28.  * active particles.
  29.  */
  30. -(id) getParticle:(NSString *)type {
  31. NSNumber * tag = [_stringToTagMap objectForKey:type];
  32.  
  33. /*
  34.   * If the mapping doesn't exist in the dictionary add it. We use this
  35.   * mapping because we want to define the particle type by it's .plist
  36.   * file path but the CCParticleSystem object can only tag systems with
  37.   * an int.
  38.   */
  39. if(tag==Nil) {
  40. tag = [NSNumber numberWithInt:_maxTag++];
  41. [_stringToTagMap setObject:tag forKey:type];
  42. }
  43.  
  44. // If possible return a system from the pool
  45. CCParticleSystemQuad * system;
  46.  
  47. // Search through the pool for an available object of the
  48. // required type and if one is found return it
  49. for(system in _particlePool) {
  50. if(system.tag==[tag intValue] && (system.particleCount==0 ) && !system.active ) {
  51. [system resetSystem];
  52. return system;
  53. }
  54. }
  55.  
  56. // Otherwise return a new system
  57. system = [CCParticleSystemQuad particleWithFile:type];
  58. system.tag = [tag intValue];
  59. [_particlePool addObject:system];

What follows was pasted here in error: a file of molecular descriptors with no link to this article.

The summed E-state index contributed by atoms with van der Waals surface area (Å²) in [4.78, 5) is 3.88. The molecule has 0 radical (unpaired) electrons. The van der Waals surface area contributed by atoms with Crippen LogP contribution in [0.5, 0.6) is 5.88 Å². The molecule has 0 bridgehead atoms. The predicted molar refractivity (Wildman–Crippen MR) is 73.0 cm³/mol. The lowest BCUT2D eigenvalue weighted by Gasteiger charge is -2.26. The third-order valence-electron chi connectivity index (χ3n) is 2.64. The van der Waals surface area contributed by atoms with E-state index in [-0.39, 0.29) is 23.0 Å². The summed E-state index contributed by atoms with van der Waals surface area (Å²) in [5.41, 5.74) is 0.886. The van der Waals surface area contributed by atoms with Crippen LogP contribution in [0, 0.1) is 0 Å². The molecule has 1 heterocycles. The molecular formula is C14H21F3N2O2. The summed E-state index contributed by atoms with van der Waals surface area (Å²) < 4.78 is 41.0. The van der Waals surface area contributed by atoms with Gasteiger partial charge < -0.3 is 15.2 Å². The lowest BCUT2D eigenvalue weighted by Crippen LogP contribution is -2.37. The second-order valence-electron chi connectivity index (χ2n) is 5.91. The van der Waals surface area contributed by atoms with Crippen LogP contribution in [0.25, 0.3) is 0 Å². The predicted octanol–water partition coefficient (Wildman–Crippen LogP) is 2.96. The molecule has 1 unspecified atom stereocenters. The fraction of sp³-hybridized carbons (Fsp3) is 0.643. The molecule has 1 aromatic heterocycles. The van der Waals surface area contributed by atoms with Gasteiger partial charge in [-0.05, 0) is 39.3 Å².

60.  
  61. return system;
  62. }
  63.  
  64. -(void) dealloc {
  65. [_particlePool release];
  66. [_stringToTagMap release];
  67. [super dealloc];
  68. }
  69.  
  70. @end

To use this manager it's just necessary to call the getParticle method with the path to a .plist particle definition file i.e. @"StarBurst.plist". The manager maps this path to an int which is used to tag the emitter. Each emitter which is created is added to the pool. Then for each new request the pool is checked to see if an appropriate pre-existing emitter can be found. If so the emitter is returned otherwise a new emitter is created and added to the pool.

An interesting side note is that in order to know whether an emitter has finished it's necessary to check both the active property and the particleCount property. This is because the active flag will set to no as soon as the emitter stops emitting. This could be because it's reached it's duration or because a stopSystem call has been received. In either of these cases it's not certain that all of the particles have disappeared. If we just went by this flag the emitter could be re-used while particles were still alive - this could cause the particles to disappear suddenly which isn't desirable. By checking the particle count as well we can make sure that the emitter is truly dead i.e. it's has no active particles and is stopped.

By using this class I found that the number of CCParticleSystems living after 2 minutes dropped from 700 to 34 with a large boost in performance.

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Comments

good tutorial for reuse particlesystem.

Hey man thanks for posting this. I plugged it into my game and it seems to be running well.

One thing I noticed though, particle systems are never removed from _particlePool, so it feels like each time a particle system gets added as a child, it should never be removed or else getParticle could mistakenly return a deallocated system. ie: autoRemoveOnFinish must be NO? Does this make sense?